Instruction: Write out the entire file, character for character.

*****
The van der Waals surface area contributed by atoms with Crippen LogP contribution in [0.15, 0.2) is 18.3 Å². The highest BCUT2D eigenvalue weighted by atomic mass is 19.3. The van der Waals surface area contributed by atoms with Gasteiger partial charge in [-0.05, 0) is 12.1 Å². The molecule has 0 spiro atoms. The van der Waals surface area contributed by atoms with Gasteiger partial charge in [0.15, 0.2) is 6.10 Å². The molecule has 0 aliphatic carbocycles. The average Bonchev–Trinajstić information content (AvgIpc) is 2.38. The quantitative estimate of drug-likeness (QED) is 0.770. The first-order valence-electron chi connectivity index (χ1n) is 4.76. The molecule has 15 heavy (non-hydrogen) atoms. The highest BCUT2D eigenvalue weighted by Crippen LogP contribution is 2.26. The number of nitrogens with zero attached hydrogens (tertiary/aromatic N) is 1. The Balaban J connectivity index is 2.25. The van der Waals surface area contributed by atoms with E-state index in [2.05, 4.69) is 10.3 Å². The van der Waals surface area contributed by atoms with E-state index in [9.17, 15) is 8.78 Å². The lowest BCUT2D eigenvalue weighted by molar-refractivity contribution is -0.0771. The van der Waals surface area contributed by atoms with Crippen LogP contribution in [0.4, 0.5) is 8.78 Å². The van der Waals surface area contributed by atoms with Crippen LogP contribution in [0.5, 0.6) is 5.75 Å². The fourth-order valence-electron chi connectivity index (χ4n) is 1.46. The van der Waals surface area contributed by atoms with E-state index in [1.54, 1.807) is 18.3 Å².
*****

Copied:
The van der Waals surface area contributed by atoms with Crippen LogP contribution in [0.15, 0.2) is 18.3 Å². The highest BCUT2D eigenvalue weighted by atomic mass is 19.3. The van der Waals surface area contributed by atoms with Gasteiger partial charge in [-0.05, 0) is 12.1 Å². The molecule has 0 spiro atoms. The van der Waals surface area contributed by atoms with Gasteiger partial charge in [0.15, 0.2) is 6.10 Å². The molecule has 0 aliphatic carbocycles. The average Bonchev–Trinajstić information content (AvgIpc) is 2.38. The quantitative estimate of drug-likeness (QED) is 0.770. The first-order valence-electron chi connectivity index (χ1n) is 4.76. The molecule has 15 heavy (non-hydrogen) atoms. The highest BCUT2D eigenvalue weighted by Crippen LogP contribution is 2.26. The number of nitrogens with zero attached hydrogens (tertiary/aromatic N) is 1. The Balaban J connectivity index is 2.25. The van der Waals surface area contributed by atoms with E-state index in [2.05, 4.69) is 10.3 Å². The van der Waals surface area contributed by atoms with E-state index in [9.17, 15) is 8.78 Å². The lowest BCUT2D eigenvalue weighted by molar-refractivity contribution is -0.0771. The van der Waals surface area contributed by atoms with Crippen LogP contribution in [0.4, 0.5) is 8.78 Å². The van der Waals surface area contributed by atoms with Crippen LogP contribution in [0.5, 0.6) is 5.75 Å². The fourth-order valence-electron chi connectivity index (χ4n) is 1.46. The van der Waals surface area contributed by atoms with E-state index in [1.54, 1.807) is 18.3 Å².